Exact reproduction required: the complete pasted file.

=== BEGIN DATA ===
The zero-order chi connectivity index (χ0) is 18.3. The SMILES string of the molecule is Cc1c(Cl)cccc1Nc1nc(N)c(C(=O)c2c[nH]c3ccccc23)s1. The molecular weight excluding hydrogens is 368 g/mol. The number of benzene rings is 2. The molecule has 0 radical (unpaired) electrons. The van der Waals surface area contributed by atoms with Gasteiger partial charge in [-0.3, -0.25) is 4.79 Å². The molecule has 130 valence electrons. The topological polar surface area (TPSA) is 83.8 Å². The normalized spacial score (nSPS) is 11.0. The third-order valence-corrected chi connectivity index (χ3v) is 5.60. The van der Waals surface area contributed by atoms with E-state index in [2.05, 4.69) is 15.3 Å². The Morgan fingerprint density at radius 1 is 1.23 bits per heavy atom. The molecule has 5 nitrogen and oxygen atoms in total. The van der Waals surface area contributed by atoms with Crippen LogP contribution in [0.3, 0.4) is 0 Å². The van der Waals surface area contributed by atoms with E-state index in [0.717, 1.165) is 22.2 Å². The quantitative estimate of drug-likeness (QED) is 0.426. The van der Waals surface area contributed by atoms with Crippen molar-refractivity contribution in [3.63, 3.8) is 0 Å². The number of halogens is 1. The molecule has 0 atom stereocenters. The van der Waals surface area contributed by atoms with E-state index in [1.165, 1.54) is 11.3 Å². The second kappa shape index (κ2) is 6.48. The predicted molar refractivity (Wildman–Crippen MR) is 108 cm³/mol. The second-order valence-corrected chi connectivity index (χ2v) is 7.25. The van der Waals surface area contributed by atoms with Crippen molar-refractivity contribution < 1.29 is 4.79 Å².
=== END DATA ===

The zero-order chi connectivity index (χ0) is 18.3. The SMILES string of the molecule is Cc1c(Cl)cccc1Nc1nc(N)c(C(=O)c2c[nH]c3ccccc23)s1. The molecular weight excluding hydrogens is 368 g/mol. The number of benzene rings is 2. The molecule has 0 radical (unpaired) electrons. The van der Waals surface area contributed by atoms with Gasteiger partial charge in [-0.3, -0.25) is 4.79 Å². The molecule has 130 valence electrons. The topological polar surface area (TPSA) is 83.8 Å². The normalized spacial score (nSPS) is 11.0. The third-order valence-corrected chi connectivity index (χ3v) is 5.60. The van der Waals surface area contributed by atoms with E-state index in [2.05, 4.69) is 15.3 Å². The Morgan fingerprint density at radius 1 is 1.23 bits per heavy atom. The molecule has 5 nitrogen and oxygen atoms in total. The van der Waals surface area contributed by atoms with Crippen LogP contribution in [0.3, 0.4) is 0 Å². The van der Waals surface area contributed by atoms with E-state index in [0.717, 1.165) is 22.2 Å². The quantitative estimate of drug-likeness (QED) is 0.426. The van der Waals surface area contributed by atoms with Crippen molar-refractivity contribution in [3.63, 3.8) is 0 Å². The number of halogens is 1. The molecule has 0 atom stereocenters. The van der Waals surface area contributed by atoms with E-state index in [1.165, 1.54) is 11.3 Å². The second kappa shape index (κ2) is 6.48. The predicted molar refractivity (Wildman–Crippen MR) is 108 cm³/mol. The second-order valence-corrected chi connectivity index (χ2v) is 7.25. The van der Waals surface area contributed by atoms with Crippen molar-refractivity contribution < 1.29 is 4.79 Å².